Strongyle eggs following shedding in faeces take at least one week to develop into infective stages and Ascarid eggs take at least two weeks. Therefore, regular and frequent cleaning of stables and pastures where practical can dramatically reduce the numbers of infective parasites. Pasture cleaning should be especially be considered in small establishments where perhaps a number of horses share a small turnout area.
Using horse manure as a fertiliser dramatically increases the risk of Parascaris spp infection.
Humidity favours survival of free living forms. Therefore keep stables dry is an important element in control.
Agricultural practices such as follow-on grazing with other species such as sheep will eliminate large numbers of infective free living forms.
To prevent importation of new parasite species or resistant parasite populations, any new horse should be stabled and treated upon arrival. Egg release in dramatically increased in dying populations of adults and the number of eggs shed in faeces can dramatically increase for three to five days post treatment. Horses should remain stabled for this time before being turned out on pasture.

General treatment plans
Treatments plans can be selective or strategic.
Selective treatment approaches can be used only for adult horses and are exclusively for the control of strongyles. The majority of horses develop an immunological response that results in suppression of small strongyle egg production. Studies have shown that in adults there is a consistency in egg shedding patterns and adult horses can be classified as high, low or medium shedders.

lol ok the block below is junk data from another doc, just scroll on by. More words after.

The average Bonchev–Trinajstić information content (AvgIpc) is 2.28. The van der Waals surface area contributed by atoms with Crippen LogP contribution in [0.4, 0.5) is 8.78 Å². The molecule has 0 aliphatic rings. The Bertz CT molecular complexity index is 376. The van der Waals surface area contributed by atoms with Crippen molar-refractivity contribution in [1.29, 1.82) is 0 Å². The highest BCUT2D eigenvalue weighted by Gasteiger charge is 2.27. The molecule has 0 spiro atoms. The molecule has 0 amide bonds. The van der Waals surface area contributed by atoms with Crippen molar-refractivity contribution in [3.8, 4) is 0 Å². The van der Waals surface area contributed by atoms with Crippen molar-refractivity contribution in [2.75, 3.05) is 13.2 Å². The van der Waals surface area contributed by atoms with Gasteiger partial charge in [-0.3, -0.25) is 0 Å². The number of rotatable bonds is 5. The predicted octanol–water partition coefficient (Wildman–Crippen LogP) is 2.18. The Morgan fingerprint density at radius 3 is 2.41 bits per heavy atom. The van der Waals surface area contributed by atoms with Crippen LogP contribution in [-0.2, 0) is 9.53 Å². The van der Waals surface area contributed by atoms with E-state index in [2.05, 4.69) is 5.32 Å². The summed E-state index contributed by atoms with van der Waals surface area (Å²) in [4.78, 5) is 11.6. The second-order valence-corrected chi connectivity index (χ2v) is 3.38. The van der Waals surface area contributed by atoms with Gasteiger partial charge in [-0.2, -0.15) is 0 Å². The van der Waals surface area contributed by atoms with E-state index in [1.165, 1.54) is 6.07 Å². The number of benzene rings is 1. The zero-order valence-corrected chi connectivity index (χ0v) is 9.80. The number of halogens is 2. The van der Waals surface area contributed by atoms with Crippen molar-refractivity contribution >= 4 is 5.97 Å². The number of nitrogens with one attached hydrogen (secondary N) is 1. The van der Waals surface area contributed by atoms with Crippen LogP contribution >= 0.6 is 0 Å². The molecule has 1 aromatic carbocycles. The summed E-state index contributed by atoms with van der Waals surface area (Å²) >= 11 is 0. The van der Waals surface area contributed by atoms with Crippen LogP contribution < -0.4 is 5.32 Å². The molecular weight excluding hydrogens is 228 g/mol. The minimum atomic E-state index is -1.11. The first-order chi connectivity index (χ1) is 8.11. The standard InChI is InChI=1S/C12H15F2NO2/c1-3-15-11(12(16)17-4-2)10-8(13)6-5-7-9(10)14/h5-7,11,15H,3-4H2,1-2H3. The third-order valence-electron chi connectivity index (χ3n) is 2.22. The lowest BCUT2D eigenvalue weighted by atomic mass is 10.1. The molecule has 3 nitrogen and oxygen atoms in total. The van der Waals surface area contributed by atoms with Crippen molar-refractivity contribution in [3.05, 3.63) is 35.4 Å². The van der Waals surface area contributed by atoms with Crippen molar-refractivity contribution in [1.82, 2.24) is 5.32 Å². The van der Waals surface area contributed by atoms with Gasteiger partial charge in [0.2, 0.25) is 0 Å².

This approach involves an initial year where FEC would be performed at least four times and animals classified according to their shedding tendency. Frequency of treatments for small strongyles are then based on the shedding category. Decreasing treatment frequency is thought to be an important element in reducing the development of anthelmintic resistance.
Strategic treatment approaches use a combination of the horses age, time of year and climatic factors to develop an age-related plan. One disadvantage to this approach is that a certain proportion of horses will be dewormed even though they may actually, at that time, have few, if any, worms present. An example of a strategic plan for mares is as follows: